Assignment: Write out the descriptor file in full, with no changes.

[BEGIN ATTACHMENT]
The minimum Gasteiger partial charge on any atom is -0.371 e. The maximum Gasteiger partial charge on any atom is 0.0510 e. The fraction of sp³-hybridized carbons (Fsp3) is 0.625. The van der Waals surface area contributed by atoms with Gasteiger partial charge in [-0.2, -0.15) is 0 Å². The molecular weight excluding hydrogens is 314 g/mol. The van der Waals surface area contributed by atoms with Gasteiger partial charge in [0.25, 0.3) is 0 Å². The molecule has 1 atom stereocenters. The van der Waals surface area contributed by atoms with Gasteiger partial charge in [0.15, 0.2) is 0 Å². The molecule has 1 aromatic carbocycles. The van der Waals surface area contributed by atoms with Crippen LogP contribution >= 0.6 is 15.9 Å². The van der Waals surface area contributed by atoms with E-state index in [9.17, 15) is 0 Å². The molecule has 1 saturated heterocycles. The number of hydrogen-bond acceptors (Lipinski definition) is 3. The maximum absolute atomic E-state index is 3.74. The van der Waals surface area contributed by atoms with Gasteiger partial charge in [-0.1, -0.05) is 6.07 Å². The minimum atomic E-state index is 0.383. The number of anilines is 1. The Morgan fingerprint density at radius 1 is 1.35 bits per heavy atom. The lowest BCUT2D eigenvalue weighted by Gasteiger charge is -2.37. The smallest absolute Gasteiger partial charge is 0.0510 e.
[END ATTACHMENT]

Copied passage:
The minimum Gasteiger partial charge on any atom is -0.371 e. The maximum Gasteiger partial charge on any atom is 0.0510 e. The fraction of sp³-hybridized carbons (Fsp3) is 0.625. The van der Waals surface area contributed by atoms with Gasteiger partial charge in [-0.2, -0.15) is 0 Å². The molecular weight excluding hydrogens is 314 g/mol. The van der Waals surface area contributed by atoms with Gasteiger partial charge in [0.25, 0.3) is 0 Å². The molecule has 1 atom stereocenters. The van der Waals surface area contributed by atoms with Gasteiger partial charge in [0.15, 0.2) is 0 Å². The molecule has 1 aromatic carbocycles. The van der Waals surface area contributed by atoms with Crippen LogP contribution >= 0.6 is 15.9 Å². The van der Waals surface area contributed by atoms with E-state index in [9.17, 15) is 0 Å². The molecule has 1 saturated heterocycles. The number of hydrogen-bond acceptors (Lipinski definition) is 3. The maximum absolute atomic E-state index is 3.74. The van der Waals surface area contributed by atoms with Gasteiger partial charge in [-0.1, -0.05) is 6.07 Å². The minimum atomic E-state index is 0.383. The number of anilines is 1. The Morgan fingerprint density at radius 1 is 1.35 bits per heavy atom. The lowest BCUT2D eigenvalue weighted by Gasteiger charge is -2.37. The smallest absolute Gasteiger partial charge is 0.0510 e.